Injecting water into a geological fault causes the rock to move harmlessly for a short time before it slips enough to produce an earthquake, a study shows. The discovery suggests that energy companies might be able to control the start of the earthquakes that they sometimes trigger as they inject fluids into the ground during oil, gas or geothermal exploration.
To test how fluid injections affect seismic activity, geologists squirted water 282 metres deep into rocks at an underground laboratory in southeastern France. They measured, more carefully than ever before, exactly how the ground shifted as the fluid coursed through it.
For the first several minutes, the ground moved quietly, with no earthquakes. “Only after a while do you see some seismicity occurring,” says team leader Yves Guglielmi, a geologist at the University of Aix-Marseille in France, whose findings are published in Science.
Pumping fluid into the ground can trigger earthquakes by unclamping the stresses that hold the sides of a geological fault together. The extra fluid relieves those stresses and allows the rock to shift.
Researchers have understood the basics of this phenomenon since the late 1960s and early 1970s, when the US Geological Survey counted the earthquakes set off as operators injected fluids down an industrial well. But Guglielmi’s team went further by carefully controlling and measuring the whole process from start to finish.
Slip and slide
The researchers developed a cylindrical probe that can record precisely how a fault moves in all three dimensions, while monitoring fluid pressure. They lowered the instrument into a borehole that penetrates a fault in limestone rocks at the Low-Noise Underground Laboratory in Rustrel, France.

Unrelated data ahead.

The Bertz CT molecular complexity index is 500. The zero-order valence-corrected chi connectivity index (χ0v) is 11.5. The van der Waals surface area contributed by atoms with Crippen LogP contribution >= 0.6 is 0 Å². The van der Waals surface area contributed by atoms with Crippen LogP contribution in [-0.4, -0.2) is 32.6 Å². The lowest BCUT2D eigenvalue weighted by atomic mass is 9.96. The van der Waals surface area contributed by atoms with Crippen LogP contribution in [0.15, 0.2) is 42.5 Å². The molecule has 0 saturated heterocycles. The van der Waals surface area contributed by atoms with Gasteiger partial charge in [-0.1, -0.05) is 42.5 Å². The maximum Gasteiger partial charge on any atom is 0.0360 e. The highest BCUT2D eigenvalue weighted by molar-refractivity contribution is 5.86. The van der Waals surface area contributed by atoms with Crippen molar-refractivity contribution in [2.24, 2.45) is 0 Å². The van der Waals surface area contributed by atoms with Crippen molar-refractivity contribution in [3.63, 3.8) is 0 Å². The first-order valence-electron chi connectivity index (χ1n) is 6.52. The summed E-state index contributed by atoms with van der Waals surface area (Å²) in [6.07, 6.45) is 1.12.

Over a half an hour, the scientists injected a total of 950 litres of water into the fault, at rates comparable to industrial injections. During the first part of the test injection, the rocks crept along without generating any earthquakes. Then they began to move faster, and small earthquakes began to break out. By the time the researchers turned off the water, one rock face in the fault had moved a little more than 1 millimetre past the other. “The experiment is quite tiny,” says Guglielmi.
If operators of commercial wells can monitor their equipment as carefully as the research team did, they might be able to control how much the ground slips by adjusting the rate of fluid injection, says François Cornet, a geophysicist at the University of Strasbourg in France. In 2009, a geothermal project in Basel, Switzerland, was shut down because of the risk of triggering earthquakes. In Oklahoma, oil and gas operators are facing a huge public backlash because of a rash of small earthquakes that have been rattling the region, almost certainly linked to wells that inject waste water deep into the underlying rocks.
Cornet warns that the discovery applies to only one particular hole, and that it might not hold up in areas with different geology. Still, in 1993, he and his colleagues injected large amounts of water down a geothermal well in northeastern France, and measured what could have been the same sort of non-earthquake slip as pressure built up along the fault.
Guglielmi says that his team has already run tests at a second borehole drilled into shale, with similar results.